John Fontana reports from TechEd last week....

"We had our routing [service] on a cluster and now it needs to go somewhere else, and that means more servers," says Christopher Wenzel, applications analyst for the law firm of Katten Muchin and Rosemann. Wenzel, who has clusters running in four of his five Exchange sites around the United States, noted that best practice guidance from Microsoft for Exchange 2003 was to cluster servers. "In the past, the idea was server consolidation, but not anymore. Now it is scaling out again. My footprint increases in that I need more servers and more money for licensing [Exchange and Windows]."

Microsoft has yet to release licensing option requirements for Exchange 2007.

He also says the new Clustered Continuous Replication, which allows for geographically dispersed "clusters" and prevents against site failures, may be more than he wants. "Most of my outages are not site failures. I don't want Exchange to fail over from Los Angeles to Chicago."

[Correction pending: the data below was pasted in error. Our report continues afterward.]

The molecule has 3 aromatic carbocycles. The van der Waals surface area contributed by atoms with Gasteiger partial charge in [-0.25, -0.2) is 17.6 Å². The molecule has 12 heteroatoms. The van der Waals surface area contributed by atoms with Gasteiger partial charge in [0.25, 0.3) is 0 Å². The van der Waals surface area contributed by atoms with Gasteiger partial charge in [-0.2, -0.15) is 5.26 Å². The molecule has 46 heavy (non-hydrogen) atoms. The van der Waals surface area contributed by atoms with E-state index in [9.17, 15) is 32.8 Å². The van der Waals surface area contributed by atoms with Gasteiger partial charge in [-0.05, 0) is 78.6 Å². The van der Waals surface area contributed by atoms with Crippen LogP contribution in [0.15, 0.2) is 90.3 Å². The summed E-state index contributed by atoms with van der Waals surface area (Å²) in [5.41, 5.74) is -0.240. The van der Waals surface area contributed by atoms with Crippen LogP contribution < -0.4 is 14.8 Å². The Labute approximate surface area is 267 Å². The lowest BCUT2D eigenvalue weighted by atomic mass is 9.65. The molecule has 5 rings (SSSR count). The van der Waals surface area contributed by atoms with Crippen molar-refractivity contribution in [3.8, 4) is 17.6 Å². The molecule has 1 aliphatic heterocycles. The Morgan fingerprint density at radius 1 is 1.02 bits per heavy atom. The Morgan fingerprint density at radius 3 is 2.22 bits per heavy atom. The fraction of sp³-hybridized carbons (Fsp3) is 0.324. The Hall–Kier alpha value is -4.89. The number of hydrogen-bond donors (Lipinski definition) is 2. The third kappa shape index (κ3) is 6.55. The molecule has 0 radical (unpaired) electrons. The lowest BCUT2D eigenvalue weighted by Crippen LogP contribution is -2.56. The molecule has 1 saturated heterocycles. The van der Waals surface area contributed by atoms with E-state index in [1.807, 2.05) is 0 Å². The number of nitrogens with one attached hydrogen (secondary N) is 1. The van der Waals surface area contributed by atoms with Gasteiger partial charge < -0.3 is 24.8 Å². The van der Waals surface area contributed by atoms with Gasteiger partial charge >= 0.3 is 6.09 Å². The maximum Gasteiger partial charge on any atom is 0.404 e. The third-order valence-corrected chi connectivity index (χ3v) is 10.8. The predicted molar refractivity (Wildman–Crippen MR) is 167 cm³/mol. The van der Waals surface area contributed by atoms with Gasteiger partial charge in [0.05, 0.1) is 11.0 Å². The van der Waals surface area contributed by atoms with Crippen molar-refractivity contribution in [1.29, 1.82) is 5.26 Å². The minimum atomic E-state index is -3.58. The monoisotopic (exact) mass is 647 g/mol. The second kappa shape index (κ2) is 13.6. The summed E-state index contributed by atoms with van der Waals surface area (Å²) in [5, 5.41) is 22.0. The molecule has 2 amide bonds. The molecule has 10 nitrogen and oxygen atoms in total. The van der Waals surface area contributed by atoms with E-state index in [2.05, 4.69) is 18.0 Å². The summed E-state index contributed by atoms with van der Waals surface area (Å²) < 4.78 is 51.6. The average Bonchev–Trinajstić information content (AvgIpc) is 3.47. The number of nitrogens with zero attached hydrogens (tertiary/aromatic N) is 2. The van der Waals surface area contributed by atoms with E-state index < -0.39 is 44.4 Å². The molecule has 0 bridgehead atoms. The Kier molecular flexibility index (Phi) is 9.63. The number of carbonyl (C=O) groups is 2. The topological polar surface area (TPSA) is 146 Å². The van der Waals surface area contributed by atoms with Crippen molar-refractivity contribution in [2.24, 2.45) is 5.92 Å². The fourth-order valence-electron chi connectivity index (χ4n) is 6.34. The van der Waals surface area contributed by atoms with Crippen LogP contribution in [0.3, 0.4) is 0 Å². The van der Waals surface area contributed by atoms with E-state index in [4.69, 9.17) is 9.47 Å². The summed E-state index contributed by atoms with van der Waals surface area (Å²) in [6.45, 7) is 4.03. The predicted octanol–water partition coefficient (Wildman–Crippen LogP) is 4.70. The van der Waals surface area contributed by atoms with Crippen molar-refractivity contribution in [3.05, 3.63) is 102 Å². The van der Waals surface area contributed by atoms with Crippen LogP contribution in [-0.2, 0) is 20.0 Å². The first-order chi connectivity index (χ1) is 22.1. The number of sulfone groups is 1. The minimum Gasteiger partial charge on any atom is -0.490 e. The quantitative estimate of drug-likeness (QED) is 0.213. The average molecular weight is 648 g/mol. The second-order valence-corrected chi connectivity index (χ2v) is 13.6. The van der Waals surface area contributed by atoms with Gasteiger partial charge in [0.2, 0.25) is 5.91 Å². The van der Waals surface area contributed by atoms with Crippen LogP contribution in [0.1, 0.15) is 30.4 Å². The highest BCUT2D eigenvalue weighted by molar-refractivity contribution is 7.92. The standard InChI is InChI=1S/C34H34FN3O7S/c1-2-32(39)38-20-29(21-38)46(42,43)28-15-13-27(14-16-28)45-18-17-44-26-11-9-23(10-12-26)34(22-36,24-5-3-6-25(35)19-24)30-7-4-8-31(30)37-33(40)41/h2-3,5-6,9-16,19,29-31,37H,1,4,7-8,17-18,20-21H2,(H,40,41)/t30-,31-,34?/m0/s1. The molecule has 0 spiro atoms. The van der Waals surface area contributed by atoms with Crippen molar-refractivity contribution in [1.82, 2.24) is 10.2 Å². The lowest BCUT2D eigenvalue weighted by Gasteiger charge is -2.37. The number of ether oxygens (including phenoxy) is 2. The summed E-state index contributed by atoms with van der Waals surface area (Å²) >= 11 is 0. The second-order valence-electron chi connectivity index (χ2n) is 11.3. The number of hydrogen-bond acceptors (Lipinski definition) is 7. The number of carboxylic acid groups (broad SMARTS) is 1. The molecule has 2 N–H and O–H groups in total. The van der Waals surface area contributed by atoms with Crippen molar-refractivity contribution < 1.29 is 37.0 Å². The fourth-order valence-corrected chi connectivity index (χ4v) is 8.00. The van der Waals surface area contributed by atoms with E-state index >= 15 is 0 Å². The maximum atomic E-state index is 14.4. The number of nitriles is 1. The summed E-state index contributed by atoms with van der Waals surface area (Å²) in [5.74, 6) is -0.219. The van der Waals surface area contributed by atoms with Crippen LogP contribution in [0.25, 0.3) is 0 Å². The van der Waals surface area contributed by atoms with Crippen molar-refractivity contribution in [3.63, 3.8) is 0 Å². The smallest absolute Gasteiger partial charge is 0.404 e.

It will be interesting to see the practicality of the Exchange 2007 model.  Funny that the reaction to hot-site clustering was so negative -- I've had to think about that concept for the entirety of my IT career.

Link: Network World: Exchange 2007 will shake up messaging >

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